Damaged agricultural fields after extensive flooding
Flash floods in Thessaloniki
Floods are considered one of the most catastrophic natural disasters. They affect more people than any other natural disaster, posing serious risks for people’s lives, properties and infrastructure. Due to the increasing frequency of severe flood events, as well as evidence of global climate change and rise in sea levels, floods are now considered a serious threat.
Efficient flood monitoring is a fundamental necessity during the crisis and post-crisis phases of each flooding event. It is necessary in order to minimise and evaluate the impact of a flood in terms of human safety and property damage.
Moving in this direction, the European Union Member States have taken important political decisions in order to establish a framework for the assessment and management of flood risks, aiming for a reduction in the adverse consequences for human health, the environment, cultural heritage, and economic activity.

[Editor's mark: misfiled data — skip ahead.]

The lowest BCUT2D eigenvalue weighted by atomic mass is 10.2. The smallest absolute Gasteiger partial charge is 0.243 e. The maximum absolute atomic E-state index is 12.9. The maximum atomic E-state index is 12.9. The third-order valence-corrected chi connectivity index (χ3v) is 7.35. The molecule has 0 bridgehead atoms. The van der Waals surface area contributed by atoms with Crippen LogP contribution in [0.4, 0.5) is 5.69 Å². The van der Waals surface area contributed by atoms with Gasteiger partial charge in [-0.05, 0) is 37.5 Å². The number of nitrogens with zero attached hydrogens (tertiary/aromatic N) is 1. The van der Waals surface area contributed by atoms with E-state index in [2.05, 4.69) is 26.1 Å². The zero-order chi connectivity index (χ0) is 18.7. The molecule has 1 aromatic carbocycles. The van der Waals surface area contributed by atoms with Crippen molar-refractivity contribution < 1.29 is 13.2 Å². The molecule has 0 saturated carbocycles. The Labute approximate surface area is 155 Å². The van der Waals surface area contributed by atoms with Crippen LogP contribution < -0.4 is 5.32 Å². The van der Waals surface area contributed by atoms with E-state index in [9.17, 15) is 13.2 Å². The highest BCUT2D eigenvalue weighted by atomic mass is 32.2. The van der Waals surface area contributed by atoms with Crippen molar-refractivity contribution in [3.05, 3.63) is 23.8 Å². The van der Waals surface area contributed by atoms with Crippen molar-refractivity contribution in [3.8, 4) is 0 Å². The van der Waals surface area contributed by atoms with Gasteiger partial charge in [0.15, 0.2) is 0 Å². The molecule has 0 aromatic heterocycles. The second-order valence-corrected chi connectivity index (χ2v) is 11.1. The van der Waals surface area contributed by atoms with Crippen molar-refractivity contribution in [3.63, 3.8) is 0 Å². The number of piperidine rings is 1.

Earth Observation/Remote Sensing and Geographical Information Systems (GIS) are safe, fast and economical means for the monitoring, mapping and managing of floods.
Initiatives, such as the International Charter “Space and Major Disasters” and the Copernicus Emergency Management Service, use satellite data for Earth Observation, providing essential support for large-scale flood events and other natural disasters worldwide.
On 8 October 2006, extensive flash floods occurred in the Prefecture of Thessaloniki, Central Macedonia, Greece, damaging agricultural fields, properties and infrastructure. This case study will study this disaster in more detail.